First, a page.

Sermons

Summary: This is the second sermon in a series of two from the perspective of The Exchanged Life which seeks to help the believer to see what programmed flesh looks like.

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I want to give you a little more insight into the development of the flesh and attempt to enable you to see more practically what it looks like. But first a little more definition. Langdon Gilkey has pointed out the chief characteristic of flesh as self-centeredness in his statement: “Self-centeredness is a loss of God at the center of the meaning and security of one’s life, as the ground of one’s trust and self-confidence. Therefore, the self is left alone, autonomous, self-sufficient, insecure and anxious, fearful for itself, its future fame and glory. Placing itself in the center of its world, making itself, or its group, its god, and thence follows its bondage to defend itself and its security against all comers.” This description of the flesh can be simplified to a precise definition of: the flesh is the condition of a person living life out of his or her own resources with or without seeking God’s help to do so.

Flesh is a condition of the personality living in agreement with sin. It’s a carry over from pre-conversion days consisting of habits, emotions, ideas and memories of how to live life. The society we live in doesn’t depend on the Lord, therefore it constantly gives input which teaches and affirms a way of living that’s only according to human resources. Again, simply stated flesh is our independent self-centered way of living. This way of living will always prove ineffective in the living of life. In fact, a good example of the ineffectiveness and sinfulness of fleshly living patterns is given by Jeremiah the prophet. In Jeremiah 2:13, the Lord speaks about His people forsaking Him and at the same time seeking their own ways to satisfy themselves. The Lord calls these ways “cisterns that are broken and cannot hold water.” They don’t work, therefore they don’t satisfy.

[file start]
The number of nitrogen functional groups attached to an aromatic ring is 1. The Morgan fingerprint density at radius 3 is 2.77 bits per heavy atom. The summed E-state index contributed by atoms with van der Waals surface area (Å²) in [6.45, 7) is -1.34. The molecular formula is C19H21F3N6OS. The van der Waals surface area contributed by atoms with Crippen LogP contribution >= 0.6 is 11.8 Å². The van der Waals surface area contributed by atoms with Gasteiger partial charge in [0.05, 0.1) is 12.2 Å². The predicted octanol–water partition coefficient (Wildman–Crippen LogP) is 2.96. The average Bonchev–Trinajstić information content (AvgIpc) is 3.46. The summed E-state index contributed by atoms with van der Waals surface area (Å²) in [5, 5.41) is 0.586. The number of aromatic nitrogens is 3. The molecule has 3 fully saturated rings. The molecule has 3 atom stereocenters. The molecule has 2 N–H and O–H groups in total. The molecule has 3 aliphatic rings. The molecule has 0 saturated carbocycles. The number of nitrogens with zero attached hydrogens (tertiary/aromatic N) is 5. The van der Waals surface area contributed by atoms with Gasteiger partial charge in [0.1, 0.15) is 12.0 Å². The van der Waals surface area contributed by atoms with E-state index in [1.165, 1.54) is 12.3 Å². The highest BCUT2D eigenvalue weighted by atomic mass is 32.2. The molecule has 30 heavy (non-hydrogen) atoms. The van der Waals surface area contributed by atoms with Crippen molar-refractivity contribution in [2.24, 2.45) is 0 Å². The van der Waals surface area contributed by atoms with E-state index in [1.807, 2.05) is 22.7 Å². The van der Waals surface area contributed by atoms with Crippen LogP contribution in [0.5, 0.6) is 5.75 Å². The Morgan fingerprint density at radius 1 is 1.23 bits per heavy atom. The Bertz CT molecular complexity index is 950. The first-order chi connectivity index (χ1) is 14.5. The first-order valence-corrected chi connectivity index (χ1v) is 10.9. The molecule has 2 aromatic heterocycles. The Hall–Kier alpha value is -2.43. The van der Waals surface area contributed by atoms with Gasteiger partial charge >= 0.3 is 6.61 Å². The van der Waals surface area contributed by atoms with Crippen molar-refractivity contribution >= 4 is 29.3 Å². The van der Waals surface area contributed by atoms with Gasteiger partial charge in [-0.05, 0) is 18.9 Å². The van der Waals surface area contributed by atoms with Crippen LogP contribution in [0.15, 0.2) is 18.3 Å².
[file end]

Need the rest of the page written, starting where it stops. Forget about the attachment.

Why do people follow fleshly living patters if they’re sinful and ineffective? One reason is it’s the habit of always seeking to live life in your own resources. Ever since the Fall of Man in Genesis 3, independence rather than dependence on the Lord has been a characteristic of mankind. Even though it’s impossible to save ourselves, Christians often seek to live for the Lord in self-effort. Another reason we live out of fleshly living patterns is the drive to avoid hurt while seeking to meet our needs by using previously learned methods. And the truth is those methods may only be 10% effective, but to you they seem to be better than nothing. Many of God’s people have a false view of who they are and they live according to that view. And when you don’t know who you are according to God’s truth, you’ll live after the fleshly living patterns you have learned and developed. So, what are these fleshly living patterns like? I think you can get a better picture of how flesh patterns develop and work through a personal testimony.

I. A Personal Testimony

The testimony is shared: My relationship with my father growing up was typified by him telling me, “You can’t do anything right!” In fact, children are the world’s best recorders of information, but the worst interpreters of those MESSAGES. So I believed my father and grew up FEELING and BELIEVING I was INADEQUATE. My mother, on the other hand, was over protective AND the thing that typified our relationship was her telling me, “Let me do it for you.” Unfortunately, if Mom had to do it for me, that communicated to me that I couldn’t do it myself. This only served to underscore and reinforce the feeling that I was indeed INADEQUATE.


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